Monday, August 31, 2020



After the reflection zebra were blocked in, it was time to mix the water color.

Usually I have the color in my mind before I started mixing. Here, I didn't. I wanted a moonlit muddy water. Surprisingly, the mix came quickly. Two blues (ultramarine blue, phthalocyanine blue lake), yellow ochre, paynes gray (to tone it down,) and a little titanium white.

Friday, August 28, 2020


I wanted a feeling of moonlit muddy water so the reflections needed to be soft and a bit warm. Using larger brushes than I used for the upper zebra, the stripes have less contrast with bluer and lighter dark stripes and "dirty" blue darker light stripes.

Tuesday, August 25, 2020


As an alla prima painter, I am not used to waiting for paint to dry. I mix directly from my paint tubes and go for it. 

However, there are some pieces which require patience and a different approach. For instance, the brilliance of the pinks on the throat of a calliope hummingbird is a good example. If you paint those feathers titanium white and once dry glaze over them with brilliant rosy reds, the pink will be striking. That iridescence is almost impossible to achieve directly from the tube.

This painting is another example. I will be glazing the two foreground left zebra and am starting differently on the painting's middle zebra and the one on its right. I would like the "white" of these two zebra to have the strongest moonlit hue. Their whites are painted using just Titanium White. Once that is dry, I will glaze over the white of the zebra with a blue-green color.

I can see the finished color in my mind, but I will have to be patient to get it.


I am tempted to adjust the color of the grass but will wait until the rest of the painting is done to see what kind (or if) a color shift is needed.                       Patience.

Saturday, August 22, 2020


These colors may seem a bit bizarre at first. I am pushing the envelope so when I rein in the color it will be more dramatic than I would have started painting.

Not quite getting the hue I want in the two most foreground zebra so I have really lightened their coats in preparation for a glaze once the paint has dried. My Michael Harding Phthalocyanine Blue Lake paint will be perfect in a Liquin glaze to energize the color.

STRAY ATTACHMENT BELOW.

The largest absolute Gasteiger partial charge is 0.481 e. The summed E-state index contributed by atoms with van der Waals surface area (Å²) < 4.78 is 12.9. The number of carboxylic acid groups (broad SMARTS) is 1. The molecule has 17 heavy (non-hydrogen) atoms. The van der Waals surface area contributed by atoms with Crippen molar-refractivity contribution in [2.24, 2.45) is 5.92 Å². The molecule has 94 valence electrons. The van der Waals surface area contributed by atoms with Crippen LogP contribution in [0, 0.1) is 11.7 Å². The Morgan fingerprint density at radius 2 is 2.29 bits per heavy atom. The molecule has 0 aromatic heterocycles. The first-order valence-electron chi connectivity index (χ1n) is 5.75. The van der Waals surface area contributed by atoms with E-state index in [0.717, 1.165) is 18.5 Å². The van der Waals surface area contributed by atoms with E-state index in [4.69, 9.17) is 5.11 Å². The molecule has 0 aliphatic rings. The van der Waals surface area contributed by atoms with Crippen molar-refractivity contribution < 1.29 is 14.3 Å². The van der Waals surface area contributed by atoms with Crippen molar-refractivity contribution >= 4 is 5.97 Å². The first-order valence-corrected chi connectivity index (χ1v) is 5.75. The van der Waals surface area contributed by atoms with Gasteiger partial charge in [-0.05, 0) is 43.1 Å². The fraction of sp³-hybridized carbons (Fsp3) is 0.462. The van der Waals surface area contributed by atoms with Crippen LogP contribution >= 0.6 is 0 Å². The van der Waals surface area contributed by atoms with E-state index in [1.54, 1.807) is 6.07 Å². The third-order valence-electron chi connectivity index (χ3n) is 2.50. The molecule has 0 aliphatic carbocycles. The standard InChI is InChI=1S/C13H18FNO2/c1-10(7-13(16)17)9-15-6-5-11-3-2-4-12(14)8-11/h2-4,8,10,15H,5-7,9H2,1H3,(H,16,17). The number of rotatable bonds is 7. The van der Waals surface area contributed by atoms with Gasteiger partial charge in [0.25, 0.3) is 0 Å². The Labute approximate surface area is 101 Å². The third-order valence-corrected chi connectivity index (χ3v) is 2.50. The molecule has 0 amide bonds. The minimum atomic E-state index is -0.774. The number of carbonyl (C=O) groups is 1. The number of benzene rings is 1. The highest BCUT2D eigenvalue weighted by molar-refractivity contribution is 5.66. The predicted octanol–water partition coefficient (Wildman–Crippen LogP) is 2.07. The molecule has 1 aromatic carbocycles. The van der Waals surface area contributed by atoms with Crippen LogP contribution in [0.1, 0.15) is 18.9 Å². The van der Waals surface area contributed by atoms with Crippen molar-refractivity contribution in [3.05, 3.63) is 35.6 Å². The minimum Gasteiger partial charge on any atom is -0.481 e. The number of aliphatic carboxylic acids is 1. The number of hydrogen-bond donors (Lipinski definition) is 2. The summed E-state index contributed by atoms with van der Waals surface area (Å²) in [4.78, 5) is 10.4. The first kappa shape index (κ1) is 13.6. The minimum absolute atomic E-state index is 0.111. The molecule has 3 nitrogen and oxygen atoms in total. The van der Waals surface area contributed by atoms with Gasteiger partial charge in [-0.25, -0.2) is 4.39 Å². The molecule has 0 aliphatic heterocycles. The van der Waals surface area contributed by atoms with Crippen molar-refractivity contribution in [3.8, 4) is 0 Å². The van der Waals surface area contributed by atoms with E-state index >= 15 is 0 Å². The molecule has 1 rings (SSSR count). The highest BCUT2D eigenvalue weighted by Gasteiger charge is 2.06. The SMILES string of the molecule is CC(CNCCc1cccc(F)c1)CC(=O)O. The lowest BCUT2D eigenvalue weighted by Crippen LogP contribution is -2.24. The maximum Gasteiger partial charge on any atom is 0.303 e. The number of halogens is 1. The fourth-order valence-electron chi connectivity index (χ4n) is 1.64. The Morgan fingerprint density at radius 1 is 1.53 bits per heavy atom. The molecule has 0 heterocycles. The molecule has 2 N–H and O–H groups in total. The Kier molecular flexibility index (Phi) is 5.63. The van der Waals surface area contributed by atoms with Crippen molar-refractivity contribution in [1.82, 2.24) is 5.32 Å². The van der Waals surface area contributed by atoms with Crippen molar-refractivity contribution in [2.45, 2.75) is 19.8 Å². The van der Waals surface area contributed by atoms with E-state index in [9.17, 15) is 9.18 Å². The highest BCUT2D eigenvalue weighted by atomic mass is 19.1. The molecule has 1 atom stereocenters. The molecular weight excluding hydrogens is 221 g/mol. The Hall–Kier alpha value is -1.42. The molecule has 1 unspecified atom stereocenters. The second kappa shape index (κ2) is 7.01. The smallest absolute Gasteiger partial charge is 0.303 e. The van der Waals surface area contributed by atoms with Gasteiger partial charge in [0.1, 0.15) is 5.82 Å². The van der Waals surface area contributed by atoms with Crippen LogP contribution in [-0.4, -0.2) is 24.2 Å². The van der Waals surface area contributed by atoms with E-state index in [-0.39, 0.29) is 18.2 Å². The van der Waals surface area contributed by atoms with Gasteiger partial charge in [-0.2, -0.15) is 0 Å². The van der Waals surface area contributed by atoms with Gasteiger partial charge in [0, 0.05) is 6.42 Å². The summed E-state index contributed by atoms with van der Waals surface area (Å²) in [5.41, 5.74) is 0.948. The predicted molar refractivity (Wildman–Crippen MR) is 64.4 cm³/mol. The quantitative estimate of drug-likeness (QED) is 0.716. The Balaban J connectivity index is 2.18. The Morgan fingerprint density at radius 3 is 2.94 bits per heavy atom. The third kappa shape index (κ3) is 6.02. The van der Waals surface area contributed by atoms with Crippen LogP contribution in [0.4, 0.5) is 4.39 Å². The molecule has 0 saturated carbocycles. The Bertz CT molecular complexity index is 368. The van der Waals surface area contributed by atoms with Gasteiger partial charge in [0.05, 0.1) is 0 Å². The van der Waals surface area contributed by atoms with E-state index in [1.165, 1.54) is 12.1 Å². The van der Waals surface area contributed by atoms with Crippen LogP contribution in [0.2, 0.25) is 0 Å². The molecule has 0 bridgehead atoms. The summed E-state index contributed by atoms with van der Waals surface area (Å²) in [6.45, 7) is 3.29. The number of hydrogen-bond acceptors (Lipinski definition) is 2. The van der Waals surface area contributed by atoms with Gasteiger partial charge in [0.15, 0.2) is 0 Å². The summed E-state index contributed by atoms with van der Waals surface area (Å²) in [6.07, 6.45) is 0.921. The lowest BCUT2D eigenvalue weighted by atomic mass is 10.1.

Tuesday, August 18, 2020

On my easel

After a number of smaller paintings, it is time for an ambitious larger one. Of course, half or even a quarter of the way through, I will wonder what I was thinking with all these zebra! 

My first step was to think "nighttime." Here is the beginning.

Kind of dull so far, but next up........COLOR!

Wednesday, August 12, 2020

                    Water's Edge                                                           Original Oil         9" X 12"                 

Thursday, August 6, 2020

Alla prima

I really like my alla prima painting technique for rendering water. There is something about working wet-on-wet which translates well into making something look wet.
I like to mix several colors on my palette in preparation. This enables me to easily grab the color when needed. Using my flat angled brushes, I'll lay in lines of color gently blending the edges.
Once a section looks wet, I'll move to the next section.

In painting water, I like to have a large block of time. Working with the paint while it is fresh and juicy helps with seamless blending.

For the bird's reflection, I painted some muted, some bright colors and gently blended them in to the surrounding water colors. Note: I paid particular attention to how the water was interacting with the reflection so I have a variety of soft edges.

Tuesday, August 4, 2020


My favorite element to incorporate in my wildlife paintings is water. There are so many different moods one can paint and the colors run the gamut of the rainbow.
This piece is set on the eastern barrier beaches of Martha's Vineyard though it could be anywhere that Ruddy Turnstones frequent during the summer months.

I am trying something new (for me) with the treatment of the background wave. In creating a soft out-of-focus look, I hope to further draw attention to the bird.